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People v. Lewis

January 29, 2002

THE PEOPLE OF THE STATE OF ILLINOIS, PLAINTIFF-APPELLEE,
v.
ROY L. LEWIS, DEFENDANT-APPELLANT.



Appeal from Circuit Court of Champaign County No. 00CF517 Honorable Thomas J. Difanis, Judge Presiding.

The opinion of the court was delivered by: Justice Steigmann

UNPUBLISHED

In June 2000, a jury convicted defendant, Roy L. Lewis, of aggravated battery of a person 60 years of age or older (720 ILCS 5/12-4(b)(10) (West 2000)). The trial court later sentenced him to five years in prison with credit for 106 days served in custody prior to sentencing.

Defendant appeals, arguing that (1) the trial court erred by tendering jury instructions that did not include the required element of bodily harm; (2) the State failed to prove him guilty beyond a reasonable doubt; and (3) he is entitled to 30 additional days of sentencing credit for time served. Because we agree with defendant's first argument, we reverse in part and reduce defendant's conviction to battery (720 ILCS 5/12-3 (West 2000)) and remand for resentencing.

I. BACKGROUND

In March 2000, the State charged defendant with committing an aggravated battery in violation of section 12-4(b)(10) of the Criminal Code of 1961 (Code) (720 ILCS 5/12-4(b)(10) (West 2000)) when he "without legal justification, knowingly made physical contact of an insulting or provoking nature with Johnny Brize, a person over the age of 60, in that [he] punched [Brize] on the chest with his fist."

At defendant's June 2000 trial, Brize testified that he was born in February 1932. At about noon on March 18, 2000, Brize drove to his rental properties located at 709 and 709 1/2 North Champaign Street in Champaign. When he arrived, he noticed that the aluminum storm door had been removed from the front of 709 North Champaign and the yard was littered with broken glass. Brize then walked to the rear of 709 1/2 North Champaign and noticed that an aluminum awning had been removed from above the back door. Brize returned to the front yard and saw a young man walking toward him down the street, pushing a grocery cart. Brize's storm door and awning were lying across the cart.

Brize approached the man and asked him how he got the door off of the house. The man said that he had found it in the yard. Brize accused the man of lying and an argument ensued. The man threw the door and awning off of the cart and started to walk away with the cart. Brize grabbed the cart and told the man that he would not let him leave until the police arrived. In a struggle over the cart, the man shoved Brize and Brize shoved the man. The man then hit Brize on the shoulder and began walking away. Brize began chasing the man.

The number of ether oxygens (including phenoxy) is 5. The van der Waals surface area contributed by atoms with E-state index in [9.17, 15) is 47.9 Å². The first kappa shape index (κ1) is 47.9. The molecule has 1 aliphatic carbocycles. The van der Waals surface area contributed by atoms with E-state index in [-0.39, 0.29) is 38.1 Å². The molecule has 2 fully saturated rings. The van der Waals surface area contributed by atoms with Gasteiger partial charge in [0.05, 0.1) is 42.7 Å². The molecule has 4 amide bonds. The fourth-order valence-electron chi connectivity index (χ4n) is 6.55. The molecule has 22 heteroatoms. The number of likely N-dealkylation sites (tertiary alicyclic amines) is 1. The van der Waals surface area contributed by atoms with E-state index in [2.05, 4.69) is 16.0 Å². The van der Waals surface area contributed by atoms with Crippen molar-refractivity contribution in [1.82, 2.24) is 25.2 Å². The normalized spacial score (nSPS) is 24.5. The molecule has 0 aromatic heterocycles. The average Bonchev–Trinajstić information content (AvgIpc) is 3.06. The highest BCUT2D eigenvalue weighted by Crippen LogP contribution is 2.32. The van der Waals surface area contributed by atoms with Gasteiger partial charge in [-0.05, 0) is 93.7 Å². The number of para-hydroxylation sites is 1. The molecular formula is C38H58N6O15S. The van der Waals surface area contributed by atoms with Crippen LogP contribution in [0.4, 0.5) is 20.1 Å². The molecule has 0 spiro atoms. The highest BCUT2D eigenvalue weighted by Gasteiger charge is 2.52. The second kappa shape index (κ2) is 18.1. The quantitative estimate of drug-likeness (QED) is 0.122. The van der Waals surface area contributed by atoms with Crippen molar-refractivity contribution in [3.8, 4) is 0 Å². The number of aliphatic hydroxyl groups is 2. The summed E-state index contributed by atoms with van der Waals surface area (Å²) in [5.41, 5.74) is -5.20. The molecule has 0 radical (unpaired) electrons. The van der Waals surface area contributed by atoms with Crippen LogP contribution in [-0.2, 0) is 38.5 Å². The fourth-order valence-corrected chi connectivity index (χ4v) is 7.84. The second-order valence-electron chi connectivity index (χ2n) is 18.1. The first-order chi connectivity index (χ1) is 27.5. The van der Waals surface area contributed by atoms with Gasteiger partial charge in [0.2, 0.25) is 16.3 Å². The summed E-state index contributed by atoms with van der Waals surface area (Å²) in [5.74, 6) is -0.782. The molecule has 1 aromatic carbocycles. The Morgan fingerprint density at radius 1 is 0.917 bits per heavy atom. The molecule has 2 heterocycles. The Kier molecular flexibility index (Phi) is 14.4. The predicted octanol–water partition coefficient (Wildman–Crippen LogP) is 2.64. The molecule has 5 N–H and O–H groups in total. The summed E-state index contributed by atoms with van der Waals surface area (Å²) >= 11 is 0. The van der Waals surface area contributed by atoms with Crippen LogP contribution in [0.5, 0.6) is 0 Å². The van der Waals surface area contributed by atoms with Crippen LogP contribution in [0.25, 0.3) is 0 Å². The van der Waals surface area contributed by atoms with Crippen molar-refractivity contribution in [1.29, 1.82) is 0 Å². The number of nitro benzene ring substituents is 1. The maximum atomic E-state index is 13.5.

During the chase, Brize came upon a police officer sitting in an unmarked car. He pointed to the man he was chasing and told the officer what had happened. The officer drove away, and the police caught the man between Park and University Avenues. Brize told police officers that they had the right man.

Brize further testified that he had never seen the man before March 18, 2000. When the prosecutor asked Brize if he saw the man in the courtroom, Brize replied, "I don't know. It look like it may be him. (Pointing.) I'm not for sure."

Champaign police sergeant Mark Aquino testified as follows. Around noon on March 18, 2000, he was sitting in an unmarked car in the north employee parking lot of the Champaign police station. He saw a short black male wearing a green ball cap and an orange Illini jacket (later identified as defendant) walking between his car and the police station across the railroad tracks. Defendant at first was walking at a normal pace. However, after he saw Aquino, his pace quickened slightly. Aquino watched as defendant walked across First Street and east on Church Street. While Aquino was watching defendant, Brize appeared from the same path as defendant, and approached Aquino. Brize was out of breath. He pointed down the street at defendant and asked Aquino if he would arrest defendant for him. Aquino estimated that at that point, there was about three-fourths of a block between himself and defendant. After Brize told Aquino what had happened, Aquino made a call on his radio and drove away. He caught up with defendant, stopped him, and asked him to identify himself. Other police officers immediately arrived, and Aquino handed defendant over to them. Aquino observed an officer arrive at the scene with Brize in the backseat of his squad car. Brize was a few yards from defendant. Aquino was told by his officers that Brize had identified defendant.

Champaign police officer David Allen testified that on March 18, 2000, he was notified that Aquino was pursuing a man wearing an orange jacket and a hat and needed assistance. When Allen arrived at the intersection of Second Street and University Avenue, he saw Aquino with a man who matched the description Aquino had called in. Allen identified defendant as the man Aquino had apprehended.

On this evidence, the jury found defendant guilty of aggravated battery, and the trial court sentenced him as ...


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